As someone who was largely out to lunch when Neal Gaiman and friends conquered the world of mainstream comics with their darkly romantic fantasy GNs, I'm not the best man to play "Spot the Sandman Swipe" with Mike Carey & John Bolton's God Save the Queen (Vertigo). As a result, I'm forced to take this much-maligned new graphic novel hardcover in isolation, which may or may not work to the book's advantage. Still, any comic that utilizes the Sex Pistols' legendary anti-anthem as its title and thematic underpinning has got my attention, at least, so let's take our own look-see, okay?
Set in modern times, Queen focuses on a thought-free rebel London teen-girl named Linda, who falls in with an ultra-bad crowd: a group of banished faeries addicted to a blend of heroin and a very specific type of blood (the very fact of its specificity gives away several pertinent plot points). Linda's matronly mom Ava has apparently been pining ever since her husband left her, so without any clear-cut matriarchal influence, our heroine pushes her readymade victim friend Jeff into the world of hard-core drug abuse. (Bye, Jeff!) When the oh-so-pretty vacant faeries run out of "red horse," they bring our heroine to the border between our world and the land of faerie – where, of course, they ultimately abandon her. Within this realm, the haggish Queen Mab is seeking out the last servants loyal to deposed Queen Titania, who has also been banished to North London. Of course, the first creature Linda comes across is a fugitive servant of Queen Titania.
The highly addictive red horse, we ultimately learn, is being given to the drugee faeries by one of Mab's servants, Puck, as means of keeping the banished creatures in check. (Reading this aspect of the storyline, I couldn't help thinking back to the old left wing conspiracy theories which declared that the drug epidemic was largely the result of the CIA's attempts at decimating the black urban community.) Linda returns to North London to learn – to no one's amazement – that her mother Ava is not all she seems. A big Faeryland battle ensues, with mother and daughter in the front lines. When it's over, Linda says piss-off to the drugee faeries back in London.
Not an unfamiliar fantasy tale, but, then, plenty of familiar fantasies have made – and will continue to make – decent entertainments. If only Carey weren't so heavy-handed with his plotting: when you see a close-up of the christening spoon that was given to Linda by her missing father, you know it'll play a role in the big climax (and it does). When Linda comes to the wrong conclusion about her heritage after her first visit to Faeryland, we immediately know she's barking up the wrong branch of the family tree. To be sure, being one step ahead of the story's protagonist can be fun if that's the writer's intent (it's one of the central pleasures in P.G. Wodehouse), but Carey treats each revelation as if it's a big surprise for the reader. Ummm, no.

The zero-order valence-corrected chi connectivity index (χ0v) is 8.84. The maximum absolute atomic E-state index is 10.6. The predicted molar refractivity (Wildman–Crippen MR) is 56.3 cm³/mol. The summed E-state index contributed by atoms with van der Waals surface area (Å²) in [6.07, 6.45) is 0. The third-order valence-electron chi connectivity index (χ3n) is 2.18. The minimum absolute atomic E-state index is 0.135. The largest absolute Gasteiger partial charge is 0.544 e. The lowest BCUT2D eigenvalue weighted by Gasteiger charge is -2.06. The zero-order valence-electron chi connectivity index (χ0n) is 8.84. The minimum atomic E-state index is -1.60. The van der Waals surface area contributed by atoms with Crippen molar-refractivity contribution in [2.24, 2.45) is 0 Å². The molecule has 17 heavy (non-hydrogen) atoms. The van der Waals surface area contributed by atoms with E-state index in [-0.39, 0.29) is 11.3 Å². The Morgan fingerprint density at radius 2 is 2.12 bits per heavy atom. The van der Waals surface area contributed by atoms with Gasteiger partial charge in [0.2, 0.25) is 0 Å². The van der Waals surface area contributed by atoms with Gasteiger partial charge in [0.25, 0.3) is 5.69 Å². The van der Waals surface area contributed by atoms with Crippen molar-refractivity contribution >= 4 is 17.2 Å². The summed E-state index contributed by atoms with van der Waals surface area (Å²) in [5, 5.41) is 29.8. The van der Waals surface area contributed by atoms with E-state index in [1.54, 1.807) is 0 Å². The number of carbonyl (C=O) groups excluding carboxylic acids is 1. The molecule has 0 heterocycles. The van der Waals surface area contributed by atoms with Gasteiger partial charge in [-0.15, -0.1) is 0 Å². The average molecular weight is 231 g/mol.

Much of this could've been rescued with a suitably decadent art style, I suspect, but though John Bolton has shown himself to be quite adept as going pre-Raphaelite in the past, here his painted art is too stilted and inconsistent to do the trick. (Never could figure out what age Ava's mom is supposed to be, but it varies by a good two decades throughout the volume.) We get multiple poses of Linda showing off her skinny legs and all, but when it comes to actual plot movement the visuals get pretty muddy: when a castle column, for instance, cracks and falls down on a character, it takes prolonged page study just to get what's supposed to've happened. At times, you get the sense that Bolton, the artist, is more invested in the full-page portraits that regularly grace the book than in the mechanics of telling a simple comic book story.
That noted, there were a few aspects of Queen that I enjoyed: though it starts out reading like a broad anti-drug polemic (my sense is that Carey was trying for a GN Trainspotting but instead wound up with Reefer Madness), in the end it attempts to toss a bit of ambiguity into the mix by making our heroine's red horse use a key to defeating Queen Mab. Too, the Queen our mother & daughter tie their allegiance to proves almost as imperiously treacherous as Mab: a believable character fillip that even I could recognize as Gaiman-esque. "If you're thinking of executing me for treason," one character warns Titania just before the battle starts, "you'd better pick a different venue." Clearly, this is not noble King Richard returning to Nottingham from the Crusades.
But these small pleasures weren't enough, unfortunately, to save God Save for me. Of the Vertigo hardback fantasies released within the last year, I found Bill Willingham's Fables: 1001 Nights of Snowfall to be more consistently entertaining (with better Bolton art in it to boot!) No Sex Pistols lyrics in Fables, but you can't have everything . . .